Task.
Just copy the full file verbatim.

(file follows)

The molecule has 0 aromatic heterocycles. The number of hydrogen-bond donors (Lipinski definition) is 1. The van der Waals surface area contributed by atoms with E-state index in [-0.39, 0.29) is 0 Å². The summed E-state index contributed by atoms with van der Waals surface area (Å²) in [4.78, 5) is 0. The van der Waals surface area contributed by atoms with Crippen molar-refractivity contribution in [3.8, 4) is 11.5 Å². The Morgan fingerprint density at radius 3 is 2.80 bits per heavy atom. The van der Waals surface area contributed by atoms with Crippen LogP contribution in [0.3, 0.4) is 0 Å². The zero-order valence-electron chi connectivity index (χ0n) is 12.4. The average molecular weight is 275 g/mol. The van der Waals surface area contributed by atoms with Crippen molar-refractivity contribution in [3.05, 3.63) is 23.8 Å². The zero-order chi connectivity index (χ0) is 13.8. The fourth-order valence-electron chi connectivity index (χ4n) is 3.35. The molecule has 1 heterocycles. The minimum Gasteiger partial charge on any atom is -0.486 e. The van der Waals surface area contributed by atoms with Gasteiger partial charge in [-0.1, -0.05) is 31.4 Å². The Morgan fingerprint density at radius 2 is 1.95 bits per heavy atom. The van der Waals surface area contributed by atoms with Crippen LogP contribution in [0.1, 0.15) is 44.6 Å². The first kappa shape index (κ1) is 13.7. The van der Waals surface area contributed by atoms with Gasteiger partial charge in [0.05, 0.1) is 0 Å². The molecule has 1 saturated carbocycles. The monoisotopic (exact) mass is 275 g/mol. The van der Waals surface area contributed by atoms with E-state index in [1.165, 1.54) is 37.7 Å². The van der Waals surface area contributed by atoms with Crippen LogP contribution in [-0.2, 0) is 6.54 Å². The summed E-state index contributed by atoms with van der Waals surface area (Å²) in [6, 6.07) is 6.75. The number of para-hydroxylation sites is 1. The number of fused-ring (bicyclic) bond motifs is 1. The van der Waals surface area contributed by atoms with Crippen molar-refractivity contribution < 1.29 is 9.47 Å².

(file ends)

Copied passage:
The molecule has 0 aromatic heterocycles. The number of hydrogen-bond donors (Lipinski definition) is 1. The van der Waals surface area contributed by atoms with E-state index in [-0.39, 0.29) is 0 Å². The summed E-state index contributed by atoms with van der Waals surface area (Å²) in [4.78, 5) is 0. The van der Waals surface area contributed by atoms with Crippen molar-refractivity contribution in [3.8, 4) is 11.5 Å². The Morgan fingerprint density at radius 3 is 2.80 bits per heavy atom. The van der Waals surface area contributed by atoms with Crippen LogP contribution in [0.3, 0.4) is 0 Å². The zero-order valence-electron chi connectivity index (χ0n) is 12.4. The average molecular weight is 275 g/mol. The van der Waals surface area contributed by atoms with Crippen molar-refractivity contribution in [3.05, 3.63) is 23.8 Å². The zero-order chi connectivity index (χ0) is 13.8. The fourth-order valence-electron chi connectivity index (χ4n) is 3.35. The molecule has 1 heterocycles. The minimum Gasteiger partial charge on any atom is -0.486 e. The van der Waals surface area contributed by atoms with Gasteiger partial charge in [-0.1, -0.05) is 31.4 Å². The Morgan fingerprint density at radius 2 is 1.95 bits per heavy atom. The van der Waals surface area contributed by atoms with Crippen LogP contribution in [0.1, 0.15) is 44.6 Å². The first kappa shape index (κ1) is 13.7. The van der Waals surface area contributed by atoms with Gasteiger partial charge in [0.05, 0.1) is 0 Å². The molecule has 1 saturated carbocycles. The monoisotopic (exact) mass is 275 g/mol. The van der Waals surface area contributed by atoms with E-state index in [1.165, 1.54) is 37.7 Å². The van der Waals surface area contributed by atoms with Crippen LogP contribution in [-0.2, 0) is 6.54 Å². The summed E-state index contributed by atoms with van der Waals surface area (Å²) in [6, 6.07) is 6.75. The number of para-hydroxylation sites is 1. The number of fused-ring (bicyclic) bond motifs is 1. The van der Waals surface area contributed by atoms with Crippen molar-refractivity contribution < 1.29 is 9.47 Å².